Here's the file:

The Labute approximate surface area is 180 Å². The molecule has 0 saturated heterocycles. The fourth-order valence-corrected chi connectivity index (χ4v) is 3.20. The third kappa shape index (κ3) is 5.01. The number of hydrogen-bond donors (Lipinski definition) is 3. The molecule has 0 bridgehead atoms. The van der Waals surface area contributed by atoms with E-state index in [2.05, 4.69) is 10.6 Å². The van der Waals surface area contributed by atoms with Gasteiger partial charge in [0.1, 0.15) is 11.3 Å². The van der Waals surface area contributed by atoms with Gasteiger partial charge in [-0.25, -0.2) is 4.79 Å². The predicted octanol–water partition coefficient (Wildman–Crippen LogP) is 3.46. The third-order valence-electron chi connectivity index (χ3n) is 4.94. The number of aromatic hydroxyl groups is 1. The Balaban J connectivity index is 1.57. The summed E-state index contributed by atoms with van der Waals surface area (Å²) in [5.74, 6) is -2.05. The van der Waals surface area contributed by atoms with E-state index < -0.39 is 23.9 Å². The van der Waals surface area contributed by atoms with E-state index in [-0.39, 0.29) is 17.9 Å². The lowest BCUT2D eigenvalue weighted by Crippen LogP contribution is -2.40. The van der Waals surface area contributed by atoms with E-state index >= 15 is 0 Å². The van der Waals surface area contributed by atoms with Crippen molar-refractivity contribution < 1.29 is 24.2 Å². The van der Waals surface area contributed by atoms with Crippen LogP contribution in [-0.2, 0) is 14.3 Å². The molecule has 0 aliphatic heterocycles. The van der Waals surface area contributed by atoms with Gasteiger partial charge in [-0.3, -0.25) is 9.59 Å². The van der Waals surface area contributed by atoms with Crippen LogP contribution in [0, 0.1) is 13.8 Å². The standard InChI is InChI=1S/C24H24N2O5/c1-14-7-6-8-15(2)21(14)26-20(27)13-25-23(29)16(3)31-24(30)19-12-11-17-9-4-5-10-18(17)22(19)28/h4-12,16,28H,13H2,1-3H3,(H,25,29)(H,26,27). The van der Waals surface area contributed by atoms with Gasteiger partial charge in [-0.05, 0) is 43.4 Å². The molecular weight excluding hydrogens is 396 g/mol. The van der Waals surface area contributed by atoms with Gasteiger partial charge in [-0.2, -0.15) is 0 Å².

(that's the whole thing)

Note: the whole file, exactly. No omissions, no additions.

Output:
The Labute approximate surface area is 180 Å². The molecule has 0 saturated heterocycles. The fourth-order valence-corrected chi connectivity index (χ4v) is 3.20. The third kappa shape index (κ3) is 5.01. The number of hydrogen-bond donors (Lipinski definition) is 3. The molecule has 0 bridgehead atoms. The van der Waals surface area contributed by atoms with E-state index in [2.05, 4.69) is 10.6 Å². The van der Waals surface area contributed by atoms with Gasteiger partial charge in [0.1, 0.15) is 11.3 Å². The van der Waals surface area contributed by atoms with Gasteiger partial charge in [-0.25, -0.2) is 4.79 Å². The predicted octanol–water partition coefficient (Wildman–Crippen LogP) is 3.46. The third-order valence-electron chi connectivity index (χ3n) is 4.94. The number of aromatic hydroxyl groups is 1. The Balaban J connectivity index is 1.57. The summed E-state index contributed by atoms with van der Waals surface area (Å²) in [5.74, 6) is -2.05. The van der Waals surface area contributed by atoms with E-state index < -0.39 is 23.9 Å². The van der Waals surface area contributed by atoms with E-state index in [-0.39, 0.29) is 17.9 Å². The lowest BCUT2D eigenvalue weighted by Crippen LogP contribution is -2.40. The van der Waals surface area contributed by atoms with E-state index >= 15 is 0 Å². The van der Waals surface area contributed by atoms with Crippen molar-refractivity contribution < 1.29 is 24.2 Å². The van der Waals surface area contributed by atoms with Crippen LogP contribution in [-0.2, 0) is 14.3 Å². The molecule has 0 aliphatic heterocycles. The van der Waals surface area contributed by atoms with Gasteiger partial charge in [-0.3, -0.25) is 9.59 Å². The van der Waals surface area contributed by atoms with Crippen LogP contribution in [0, 0.1) is 13.8 Å². The standard InChI is InChI=1S/C24H24N2O5/c1-14-7-6-8-15(2)21(14)26-20(27)13-25-23(29)16(3)31-24(30)19-12-11-17-9-4-5-10-18(17)22(19)28/h4-12,16,28H,13H2,1-3H3,(H,25,29)(H,26,27). The van der Waals surface area contributed by atoms with Gasteiger partial charge in [-0.05, 0) is 43.4 Å². The molecular weight excluding hydrogens is 396 g/mol. The van der Waals surface area contributed by atoms with Gasteiger partial charge in [-0.2, -0.15) is 0 Å².